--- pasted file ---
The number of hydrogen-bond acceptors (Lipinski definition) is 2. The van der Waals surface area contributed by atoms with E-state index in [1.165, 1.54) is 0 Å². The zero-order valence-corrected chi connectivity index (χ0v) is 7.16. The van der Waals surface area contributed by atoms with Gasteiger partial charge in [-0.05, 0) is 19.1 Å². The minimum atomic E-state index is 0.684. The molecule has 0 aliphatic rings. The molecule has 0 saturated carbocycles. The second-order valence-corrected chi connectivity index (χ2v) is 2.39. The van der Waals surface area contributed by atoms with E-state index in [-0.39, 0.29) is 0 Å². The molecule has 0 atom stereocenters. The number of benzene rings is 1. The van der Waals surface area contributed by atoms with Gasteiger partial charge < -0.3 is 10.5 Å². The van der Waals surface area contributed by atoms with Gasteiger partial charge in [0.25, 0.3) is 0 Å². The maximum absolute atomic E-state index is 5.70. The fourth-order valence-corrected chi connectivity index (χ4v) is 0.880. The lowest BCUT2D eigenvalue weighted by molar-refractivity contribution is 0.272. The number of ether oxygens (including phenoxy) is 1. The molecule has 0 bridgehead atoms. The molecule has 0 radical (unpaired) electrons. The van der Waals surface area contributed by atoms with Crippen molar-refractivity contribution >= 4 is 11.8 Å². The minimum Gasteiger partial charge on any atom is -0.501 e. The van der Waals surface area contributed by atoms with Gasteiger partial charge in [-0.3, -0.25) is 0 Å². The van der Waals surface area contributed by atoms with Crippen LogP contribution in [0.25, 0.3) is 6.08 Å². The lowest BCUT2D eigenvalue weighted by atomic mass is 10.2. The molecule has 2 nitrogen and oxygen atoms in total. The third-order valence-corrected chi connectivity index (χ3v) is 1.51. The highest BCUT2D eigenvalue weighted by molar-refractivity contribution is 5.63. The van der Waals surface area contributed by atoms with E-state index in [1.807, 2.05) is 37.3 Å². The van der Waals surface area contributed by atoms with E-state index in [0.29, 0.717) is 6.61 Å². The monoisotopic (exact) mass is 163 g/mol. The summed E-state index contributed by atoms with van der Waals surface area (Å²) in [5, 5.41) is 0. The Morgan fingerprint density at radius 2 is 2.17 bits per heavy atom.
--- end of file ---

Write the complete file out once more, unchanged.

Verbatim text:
The number of hydrogen-bond acceptors (Lipinski definition) is 2. The van der Waals surface area contributed by atoms with E-state index in [1.165, 1.54) is 0 Å². The zero-order valence-corrected chi connectivity index (χ0v) is 7.16. The van der Waals surface area contributed by atoms with Gasteiger partial charge in [-0.05, 0) is 19.1 Å². The minimum atomic E-state index is 0.684. The molecule has 0 aliphatic rings. The molecule has 0 saturated carbocycles. The second-order valence-corrected chi connectivity index (χ2v) is 2.39. The van der Waals surface area contributed by atoms with E-state index in [-0.39, 0.29) is 0 Å². The molecule has 0 atom stereocenters. The number of benzene rings is 1. The van der Waals surface area contributed by atoms with Gasteiger partial charge < -0.3 is 10.5 Å². The van der Waals surface area contributed by atoms with Gasteiger partial charge in [0.25, 0.3) is 0 Å². The maximum absolute atomic E-state index is 5.70. The fourth-order valence-corrected chi connectivity index (χ4v) is 0.880. The lowest BCUT2D eigenvalue weighted by molar-refractivity contribution is 0.272. The number of ether oxygens (including phenoxy) is 1. The molecule has 0 bridgehead atoms. The molecule has 0 radical (unpaired) electrons. The van der Waals surface area contributed by atoms with Crippen molar-refractivity contribution >= 4 is 11.8 Å². The minimum Gasteiger partial charge on any atom is -0.501 e. The van der Waals surface area contributed by atoms with Gasteiger partial charge in [-0.3, -0.25) is 0 Å². The van der Waals surface area contributed by atoms with Crippen LogP contribution in [0.25, 0.3) is 6.08 Å². The lowest BCUT2D eigenvalue weighted by atomic mass is 10.2. The molecule has 2 nitrogen and oxygen atoms in total. The third-order valence-corrected chi connectivity index (χ3v) is 1.51. The highest BCUT2D eigenvalue weighted by molar-refractivity contribution is 5.63. The van der Waals surface area contributed by atoms with E-state index in [1.807, 2.05) is 37.3 Å². The van der Waals surface area contributed by atoms with E-state index in [0.29, 0.717) is 6.61 Å². The monoisotopic (exact) mass is 163 g/mol. The summed E-state index contributed by atoms with van der Waals surface area (Å²) in [5, 5.41) is 0. The Morgan fingerprint density at radius 2 is 2.17 bits per heavy atom.